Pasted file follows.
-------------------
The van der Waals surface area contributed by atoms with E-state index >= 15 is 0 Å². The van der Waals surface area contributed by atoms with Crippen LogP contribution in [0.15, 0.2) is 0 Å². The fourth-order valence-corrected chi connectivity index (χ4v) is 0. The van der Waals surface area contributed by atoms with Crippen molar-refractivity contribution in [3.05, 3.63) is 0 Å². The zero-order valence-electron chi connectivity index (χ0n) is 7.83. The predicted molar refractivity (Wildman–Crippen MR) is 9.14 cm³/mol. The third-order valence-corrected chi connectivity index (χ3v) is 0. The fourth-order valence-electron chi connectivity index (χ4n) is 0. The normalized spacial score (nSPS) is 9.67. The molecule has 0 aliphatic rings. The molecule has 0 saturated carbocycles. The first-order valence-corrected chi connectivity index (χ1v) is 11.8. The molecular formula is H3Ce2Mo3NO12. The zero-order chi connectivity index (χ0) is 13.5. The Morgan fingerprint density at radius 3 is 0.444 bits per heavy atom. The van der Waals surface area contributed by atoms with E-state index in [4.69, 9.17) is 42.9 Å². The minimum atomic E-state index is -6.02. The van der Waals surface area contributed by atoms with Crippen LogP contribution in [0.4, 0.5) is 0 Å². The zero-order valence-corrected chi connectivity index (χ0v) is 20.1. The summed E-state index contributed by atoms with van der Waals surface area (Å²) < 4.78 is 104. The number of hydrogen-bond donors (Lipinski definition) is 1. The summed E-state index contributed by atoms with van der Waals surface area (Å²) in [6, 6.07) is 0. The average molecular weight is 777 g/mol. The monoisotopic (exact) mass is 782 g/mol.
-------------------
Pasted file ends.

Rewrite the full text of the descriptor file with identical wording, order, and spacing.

The van der Waals surface area contributed by atoms with E-state index >= 15 is 0 Å². The van der Waals surface area contributed by atoms with Crippen LogP contribution in [0.15, 0.2) is 0 Å². The fourth-order valence-corrected chi connectivity index (χ4v) is 0. The van der Waals surface area contributed by atoms with Crippen molar-refractivity contribution in [3.05, 3.63) is 0 Å². The zero-order valence-electron chi connectivity index (χ0n) is 7.83. The predicted molar refractivity (Wildman–Crippen MR) is 9.14 cm³/mol. The third-order valence-corrected chi connectivity index (χ3v) is 0. The fourth-order valence-electron chi connectivity index (χ4n) is 0. The normalized spacial score (nSPS) is 9.67. The molecule has 0 aliphatic rings. The molecule has 0 saturated carbocycles. The first-order valence-corrected chi connectivity index (χ1v) is 11.8. The molecular formula is H3Ce2Mo3NO12. The zero-order chi connectivity index (χ0) is 13.5. The Morgan fingerprint density at radius 3 is 0.444 bits per heavy atom. The van der Waals surface area contributed by atoms with E-state index in [4.69, 9.17) is 42.9 Å². The minimum atomic E-state index is -6.02. The van der Waals surface area contributed by atoms with Crippen LogP contribution in [0.4, 0.5) is 0 Å². The zero-order valence-corrected chi connectivity index (χ0v) is 20.1. The summed E-state index contributed by atoms with van der Waals surface area (Å²) < 4.78 is 104. The number of hydrogen-bond donors (Lipinski definition) is 1. The summed E-state index contributed by atoms with van der Waals surface area (Å²) in [6, 6.07) is 0. The average molecular weight is 777 g/mol. The monoisotopic (exact) mass is 782 g/mol.